The next step after that would be for bodies of water to retain original velocity, in which case there would be even more massive tsunamis than those described in the book due to the oceans themselves flowing up onto the continents. I wonder how far the oceans would go. At furthest extent they wouldn't make it all the way across Russia and would flow around Tibet and other tall mountain ranges on the east sides of the continents. I suspect that more likely they wouldn't make it very far onto the America's due to being lined with mountains along the western edge, and wouldn't make it very far across the western parts of Africa and Europe.
The next step after that would be that buildings and trees are not considered part of the earth, in which case they get uprooted with everything else. This gives Humanity a slightly better chance at survival as some of us might be able to "surf" on the flying buildings and possibly come to a rocky but survivable landing.
Next after that would be to start including things that are on the earth but not "attached" to the main mass of the earth like rocks, dust, sand, topsoil. This would have a significant impact on the situation as on the one hand people would end up landing on more stuff that's been moving along with them, reducing the amount of skid-burn. On the other hand the amount of stuff flying across the surface would significantly increase the amount of turbulence and churn as things slowed down. I suspect the net result is more people surviving, though a lot of us would end up buried in a small layer of dirt/dust/whatever
Next after that would be to start including mountains and hills. This ends up very similar to the previous one, perhaps with more people surviving due to more stuff to land on. This would also start to have an impact on the momentum of the earth itself, albeit pretty insignificant (it would make the Moon's job easier though).
Next up is that the continents themselves maintain their original momentum, in which case the scenario totally changes as there wouldn't be the global windstorms, instead there would be global earthquakes. The first indication that something happened would be the sudden change in the magnetic field. The earthquakes would start miles below the surface and take a while to percolate, but once they hit it would flatten pretty much everything except for mountains and hills (which would still end up flatter).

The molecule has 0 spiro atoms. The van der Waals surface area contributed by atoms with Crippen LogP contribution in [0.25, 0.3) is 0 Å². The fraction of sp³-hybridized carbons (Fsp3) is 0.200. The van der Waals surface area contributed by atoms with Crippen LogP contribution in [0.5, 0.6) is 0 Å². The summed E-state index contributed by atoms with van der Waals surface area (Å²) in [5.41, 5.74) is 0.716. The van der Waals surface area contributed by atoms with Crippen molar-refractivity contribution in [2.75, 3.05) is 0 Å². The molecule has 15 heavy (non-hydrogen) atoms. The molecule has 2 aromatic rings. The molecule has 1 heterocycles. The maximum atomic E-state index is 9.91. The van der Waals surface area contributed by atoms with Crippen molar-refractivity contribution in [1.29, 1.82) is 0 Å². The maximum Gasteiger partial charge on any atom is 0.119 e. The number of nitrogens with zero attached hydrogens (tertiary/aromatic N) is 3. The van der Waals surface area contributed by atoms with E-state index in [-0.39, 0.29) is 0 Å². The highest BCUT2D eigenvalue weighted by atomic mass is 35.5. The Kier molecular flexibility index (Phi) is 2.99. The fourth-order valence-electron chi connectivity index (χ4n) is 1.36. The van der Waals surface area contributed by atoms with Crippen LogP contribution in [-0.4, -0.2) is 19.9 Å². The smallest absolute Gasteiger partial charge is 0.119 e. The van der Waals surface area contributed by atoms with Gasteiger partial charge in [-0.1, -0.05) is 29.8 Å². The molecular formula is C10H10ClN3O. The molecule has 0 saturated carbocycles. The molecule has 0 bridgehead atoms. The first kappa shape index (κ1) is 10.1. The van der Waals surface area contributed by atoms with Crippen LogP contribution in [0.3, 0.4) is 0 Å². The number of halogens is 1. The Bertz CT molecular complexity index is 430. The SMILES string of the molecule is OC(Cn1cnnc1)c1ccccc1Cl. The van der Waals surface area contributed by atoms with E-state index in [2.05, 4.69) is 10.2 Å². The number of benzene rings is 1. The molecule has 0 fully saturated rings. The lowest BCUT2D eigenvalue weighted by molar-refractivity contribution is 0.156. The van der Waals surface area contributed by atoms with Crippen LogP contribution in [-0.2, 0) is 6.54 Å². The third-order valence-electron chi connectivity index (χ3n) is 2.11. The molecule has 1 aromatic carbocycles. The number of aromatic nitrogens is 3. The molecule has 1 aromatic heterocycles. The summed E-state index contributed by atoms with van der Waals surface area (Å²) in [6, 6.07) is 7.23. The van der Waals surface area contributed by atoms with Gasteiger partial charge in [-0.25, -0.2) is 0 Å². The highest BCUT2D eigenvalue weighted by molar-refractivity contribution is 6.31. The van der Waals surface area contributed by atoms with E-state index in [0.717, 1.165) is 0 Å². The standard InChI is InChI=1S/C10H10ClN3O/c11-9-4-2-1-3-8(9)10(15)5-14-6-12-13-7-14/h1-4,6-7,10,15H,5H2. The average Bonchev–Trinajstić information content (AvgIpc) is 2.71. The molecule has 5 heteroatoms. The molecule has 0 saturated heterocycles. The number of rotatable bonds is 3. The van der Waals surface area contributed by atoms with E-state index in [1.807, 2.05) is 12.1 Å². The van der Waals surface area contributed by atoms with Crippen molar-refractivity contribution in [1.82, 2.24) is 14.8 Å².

The seabed below the oceans would suddenly shift to the west, being stopped pretty quickly by friction. The day would be significantly lengthened probably to month-long or longer days. The water at the bottom of the ocean would heat up slightly from the friction, but otherwise wouldn't be affected much. However, the shift of the continents would expose some magma which would do more to heat up the sea in those areas which would result in significant changes in weather patterns and more severe storms. As the magma bubbled up, we might eventually witness the birth of some new mountain ranges, some of which may even break the surface.

Continuing any further would result in less and less noticeable earthquakes and changes in the length of the day, besides really stretching the definition of "earth" (the crust is definitely part of the earth. The continents are definitely part of the earth as well, but I figured I'd include that as it has some interesting consequences). Of course, these steps certainly have some gray areas around what each considers attached/part of the earth, like at what point do you consider a partially/wholly underground bunker part of the earth? What about man-made hills or landfills?


Posted: Mon Jul 10, 2017 10:41 pm UTC
by Himself
I'd we go with the idea of all the gasses keep moving while all solids and liquids stop presents some interesting details to look at. Consider the air inside people's lungs or inside buildings. In the latter case it might not make much difference except in underground structures and caves.